Liturgical confusion about Holy Days of Obligation abounds since the United States bishop decided to shuffle the cards and provide various options for the celebration of certain Holy Days of obligation. Last weekend, I was at the New Jersey shore and was pastorally reminded by my local pastor (Camden Diocese) that Ascension Thursday was approaching, and indeed was a Holy Day of obligation. When, I got home on Sunday, my local pastor (Wilmington Diocese) dutifully reminded me that Thursday was no longer a Holy Day of obligation and the observance of the solemnity was transferred to the following Sunday. Well, ok.

Then today, I spend a good part of my day at appointments in the Archdiocese of Philadelphia. I even had lunch with an old seminary friend that is now a pastor in the City of Brotherly love. He had to rush back to his parish for the celebration of the May procession.Maybe he is just as confused. At least he knew it was still May! He didn’t have a scheduled Mass in anticipation of the stealthy Holy Day. His parish simply observed the traditional day in keeping with the policy of his archdiocese.What a jumble. What a mess. If someone like me, with an educational background in the nuances of Catholic liturgy seems confused, what are all the other confused Catholics thinking out there? I guess they are thinking…is it, or is it not a Holy Day of obligation. Well…to the best of my knowledge it is a Holy Day of obligation in the ecclesiastical Provinces of Boston, Hartford, New York, Newark, Philadelphia and the State of Nebraska. If your outside of those ecclesiastical Provinces Ascension Thursday is now Ascension Sunday and you are not obligated to attend Mass on what used to be Ascension Thursday, which is now celebrated on the seventh Sunday of Easter…or more commonly Ascension Sunday.
 More complex is the elaborate understanding of how to celebrate this Solemnity if you live in one ecclesiastical Province, work in another and might even travel to a third ecclesiastical Province. You could be in mortal sin, grave error or completely “Get out of purgatory free”, wherever your feet, car or other mode of transportation might take you. My suggestion is simply, go to Mass, not out of obligation and fear of mortal sin…just go to Mass because you want to. I guess all of this confusion leads to other practical considerations as well. From a pastoral perspective, they have lost the revenue of a collection. On the other hand, they have actually saved from incurring expenses for the utilities by not deviating from the normal daily schedule. While in some cases the actual routine of interparochial communications could be terribly disturbed if your particular diocese celebrated Ascension Thursday, while another ecclesiastical Province waited to celebrate Our Lord’s return to the Father on the seventh Sunday of Easter…now commonly referred to as Ascension Sunday! Even more confusion is the heavenly reception of all of the prayers and petitions and the proper prayers of the Masses celebrated on each day. Our heavenly Father thankfully is patient and understanding of our confusing confusion…and he listens to our prayers anyway.
 Our liturgical calendar and the abilities of each province of bishops to determine which solemnity can/is observed is really out of control. Personally, the entire ecclesiastical jurisdiction of the United States should follow the same liturgical calendar. Following the same calendar of liturgical observations signifies a sense of religious unity and continuity that fosters a good understanding of the event we are celebrating. Consistency throughout the Church has always been one of the great hallmarks of our universal Catholicism. Regardless of where you were in the world, you could count on the Roman Calendar to signal the proper day, color and degree of solemnity observed in a Catholic Church. Were the bishops really thinking that choice of days on which to observe the traditional Ascension Thursday would make people celebrate it with more fervor on the Seventh Sunday of Easter? What is it about the concept of Thursday did the mitered ones not understand? Where is the concept of forty-days and even more complicated how does one explain our traditional observance of Pentecost as fifty days after Easter?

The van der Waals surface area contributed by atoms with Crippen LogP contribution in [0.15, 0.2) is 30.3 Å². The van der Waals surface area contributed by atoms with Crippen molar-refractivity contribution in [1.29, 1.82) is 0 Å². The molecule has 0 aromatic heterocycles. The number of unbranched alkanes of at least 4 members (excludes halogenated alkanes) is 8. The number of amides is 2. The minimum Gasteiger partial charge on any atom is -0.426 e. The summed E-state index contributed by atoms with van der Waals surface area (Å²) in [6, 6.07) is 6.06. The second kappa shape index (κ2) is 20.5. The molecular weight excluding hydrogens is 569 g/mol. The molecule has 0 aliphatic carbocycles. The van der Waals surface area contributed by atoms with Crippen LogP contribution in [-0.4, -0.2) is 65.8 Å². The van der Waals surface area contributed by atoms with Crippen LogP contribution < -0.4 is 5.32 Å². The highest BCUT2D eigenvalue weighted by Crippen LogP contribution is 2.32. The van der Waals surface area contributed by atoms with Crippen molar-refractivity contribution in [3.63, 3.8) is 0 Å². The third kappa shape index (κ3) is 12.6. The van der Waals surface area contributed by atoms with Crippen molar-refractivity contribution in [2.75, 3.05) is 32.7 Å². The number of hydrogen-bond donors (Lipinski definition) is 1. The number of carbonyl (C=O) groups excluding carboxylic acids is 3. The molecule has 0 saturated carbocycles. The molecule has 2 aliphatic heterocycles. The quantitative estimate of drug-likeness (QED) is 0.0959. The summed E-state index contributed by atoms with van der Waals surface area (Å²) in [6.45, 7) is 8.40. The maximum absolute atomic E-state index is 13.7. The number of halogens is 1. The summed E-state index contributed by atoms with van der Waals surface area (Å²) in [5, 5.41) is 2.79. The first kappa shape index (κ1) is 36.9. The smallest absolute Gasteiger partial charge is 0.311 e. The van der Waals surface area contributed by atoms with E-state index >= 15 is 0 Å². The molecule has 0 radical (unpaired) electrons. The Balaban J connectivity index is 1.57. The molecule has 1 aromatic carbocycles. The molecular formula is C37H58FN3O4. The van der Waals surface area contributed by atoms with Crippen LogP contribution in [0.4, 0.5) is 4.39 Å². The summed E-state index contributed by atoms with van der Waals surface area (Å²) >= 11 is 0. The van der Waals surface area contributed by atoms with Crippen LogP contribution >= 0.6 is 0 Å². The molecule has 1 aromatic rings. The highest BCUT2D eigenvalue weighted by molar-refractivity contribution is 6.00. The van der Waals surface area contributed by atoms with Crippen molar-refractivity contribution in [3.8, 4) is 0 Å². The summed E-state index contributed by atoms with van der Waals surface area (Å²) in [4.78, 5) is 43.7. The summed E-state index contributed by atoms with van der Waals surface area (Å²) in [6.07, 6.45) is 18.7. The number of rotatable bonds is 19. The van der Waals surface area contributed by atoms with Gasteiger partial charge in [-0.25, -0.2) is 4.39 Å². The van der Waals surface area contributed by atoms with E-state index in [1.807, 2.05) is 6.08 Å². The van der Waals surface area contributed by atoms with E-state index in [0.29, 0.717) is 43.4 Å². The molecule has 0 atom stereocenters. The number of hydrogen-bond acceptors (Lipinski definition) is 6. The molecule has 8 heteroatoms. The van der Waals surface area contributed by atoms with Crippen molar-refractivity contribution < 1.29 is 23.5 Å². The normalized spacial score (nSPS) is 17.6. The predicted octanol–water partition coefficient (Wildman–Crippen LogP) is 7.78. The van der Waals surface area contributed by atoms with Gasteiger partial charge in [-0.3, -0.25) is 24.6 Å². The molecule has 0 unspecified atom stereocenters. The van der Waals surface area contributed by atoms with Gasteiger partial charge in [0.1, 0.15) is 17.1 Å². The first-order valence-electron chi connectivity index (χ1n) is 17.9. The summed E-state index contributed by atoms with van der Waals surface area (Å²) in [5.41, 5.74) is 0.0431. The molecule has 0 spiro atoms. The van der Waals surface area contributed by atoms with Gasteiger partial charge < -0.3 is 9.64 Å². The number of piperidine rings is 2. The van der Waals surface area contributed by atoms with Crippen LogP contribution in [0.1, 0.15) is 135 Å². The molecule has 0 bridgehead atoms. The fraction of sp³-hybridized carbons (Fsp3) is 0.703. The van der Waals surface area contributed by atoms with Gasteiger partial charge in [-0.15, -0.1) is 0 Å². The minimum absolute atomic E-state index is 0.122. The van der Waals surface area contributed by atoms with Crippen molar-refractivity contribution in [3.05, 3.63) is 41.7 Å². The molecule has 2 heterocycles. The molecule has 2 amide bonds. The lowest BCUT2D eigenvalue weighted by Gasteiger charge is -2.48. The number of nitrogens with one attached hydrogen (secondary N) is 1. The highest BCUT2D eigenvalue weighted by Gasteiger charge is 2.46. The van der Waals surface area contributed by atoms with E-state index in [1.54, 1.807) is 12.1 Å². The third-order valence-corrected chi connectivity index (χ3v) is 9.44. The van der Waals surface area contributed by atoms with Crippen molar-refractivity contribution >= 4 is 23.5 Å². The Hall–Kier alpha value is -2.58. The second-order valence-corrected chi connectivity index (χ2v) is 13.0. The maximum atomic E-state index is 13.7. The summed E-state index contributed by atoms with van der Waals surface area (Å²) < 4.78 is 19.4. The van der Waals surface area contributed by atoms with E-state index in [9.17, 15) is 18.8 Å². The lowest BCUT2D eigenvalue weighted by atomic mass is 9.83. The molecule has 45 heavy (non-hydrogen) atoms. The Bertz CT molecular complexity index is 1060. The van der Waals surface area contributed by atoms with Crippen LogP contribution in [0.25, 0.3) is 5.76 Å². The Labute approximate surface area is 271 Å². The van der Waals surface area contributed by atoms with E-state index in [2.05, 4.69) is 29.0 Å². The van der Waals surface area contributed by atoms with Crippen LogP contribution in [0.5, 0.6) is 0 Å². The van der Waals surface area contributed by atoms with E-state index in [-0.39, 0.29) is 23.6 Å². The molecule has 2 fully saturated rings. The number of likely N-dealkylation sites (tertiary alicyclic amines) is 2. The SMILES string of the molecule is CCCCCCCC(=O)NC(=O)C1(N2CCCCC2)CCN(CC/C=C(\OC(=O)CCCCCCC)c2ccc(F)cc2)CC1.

While I appreciate and understand the liturgical applications of “Divine time” in terms of the elongation of the celebration of Easter…Tom, Dick and Harry do not(or to be inclusively correct, Mary, Jane and Beth)! So after lunch (within the borders of the Archdiocese of Philadelphia) I hustled back home to the Diocese of Wilmington.Which by the way is within the ecclesiastical Province of Baltimore, which observes Ascension Thursday on what was formerly the Seventh Sunday of Easter, which is now commonly know as Ascension Sunday. Wow, what a mouthful! I decided to stay firmly put until Friday, which to the best of my knowledge has not been transferred to any other day. Not only would I not incur mortal sin for missing Mass on a Holy Day of Obligation but could observe the celebration of an Easter weekday without any obligation nor danger of obligatory entrapment.
The bottom line is simply this…buy an Ordo!Don’t leave home without one! The next time we can anticipate this same degree of observations confusion is somewhere in our eschatological future.Most likely the confusion will occur on Jan.1 which hails under a multitude of titles from World day of Peace to the Solemnity of Mary the Mother of God to even New Years day for the secular purists. There is a consolation however, August 15, the Solemnity of the Assumption of Mary is still exactly on Wednesday, August 15. It hasn’t yet been transferred to a different day of observation. Maybe we should just take Thursday out of our references to Ascension Thursday and make it Ascension Day. This way we can celebrate it any old time!
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